An elaborate White House welcome was extended to India's prime minister, Manmohan Singh, during his visit to Washington. The pomp, administration officials said, was designed to emphasize what Bush described as the "vast potential" in "transformed" relations with the the world's largest democracy, which is emerging as an economic and military power. One area where the US expects to maintain a hard line in talks is in its opposition to India's bid to gain a seat on the UN Security Council. The White House also is inclined to proceed cautiously in supporting India's nuclear energy ambitions.

The Justice Department acknowledged keeping extensive reports on the American Civil Liberties Union, Greenpeace, and similar advocacy groups, but said it anticipates needing months to process and review thousands of pages before releasing them. The ACLU and Greenpeace have sued under the Freedom of Information Act for release of the documents, which they contend show the FBI has misused counterterrorism powers to scrutinize lawful conduct.

Debate on a Senate bill to grant native Hawaiians federal recognition is expected to end Tuesday, with a vote to follow Wednesday. The bill would bestow the same rights of self-government on native Hawaiians as American Indians and native Alaskans enjoy.

Before wrapping up their annual meeting, state governors were expected to meet Monday with Homeland Security Secretary Michael Chertoff in Des Moines, Iowa, to relate their concerns about burdening motor vehicle departments with security duties. Requiring states to verify that license applicants are American citizens or legal residents would send license fees soaring and require clerks to act as immigration agents, the governors contend. On Sunday, they agreed on a bipartisan proposal to improve the federal-state Medicaid program and to standardize the way they track public school graduation rates. National reports last week added fuel to their work, showing high school students hadn't shown the same academic progress as younger students.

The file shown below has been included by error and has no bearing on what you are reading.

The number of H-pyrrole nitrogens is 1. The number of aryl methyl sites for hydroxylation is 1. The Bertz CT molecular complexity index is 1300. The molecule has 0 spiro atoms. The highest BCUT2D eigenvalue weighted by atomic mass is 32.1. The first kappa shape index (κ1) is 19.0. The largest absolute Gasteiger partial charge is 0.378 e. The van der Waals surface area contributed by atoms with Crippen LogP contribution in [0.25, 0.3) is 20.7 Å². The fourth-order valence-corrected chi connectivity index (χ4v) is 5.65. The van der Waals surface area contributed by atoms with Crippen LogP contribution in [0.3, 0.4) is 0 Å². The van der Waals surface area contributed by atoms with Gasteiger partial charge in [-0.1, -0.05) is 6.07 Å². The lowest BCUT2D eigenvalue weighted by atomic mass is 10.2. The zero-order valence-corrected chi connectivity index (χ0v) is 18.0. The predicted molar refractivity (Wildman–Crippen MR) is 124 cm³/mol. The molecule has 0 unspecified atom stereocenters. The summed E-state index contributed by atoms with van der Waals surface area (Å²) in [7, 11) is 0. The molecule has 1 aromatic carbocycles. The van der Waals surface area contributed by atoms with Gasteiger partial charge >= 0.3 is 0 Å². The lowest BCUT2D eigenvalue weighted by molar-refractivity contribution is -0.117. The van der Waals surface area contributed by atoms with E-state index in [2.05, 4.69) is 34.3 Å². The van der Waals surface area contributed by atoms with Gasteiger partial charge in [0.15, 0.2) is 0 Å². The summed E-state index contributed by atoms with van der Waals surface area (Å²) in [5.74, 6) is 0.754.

After winning the British Open Sunday at St. Andrews, Scotland, Tiger Woods will now set his sights on the year's final Grand Slam golf tournament - the PGA Championship, which begins Aug. 11 at Springfield, N.J. Woods, who won the Masters in April, now has 10 major pro titles, and trails only Jack Nicklaus (18) and Walter Hagen (11). Nicklaus bid farewell to the majors at St. Andrews.

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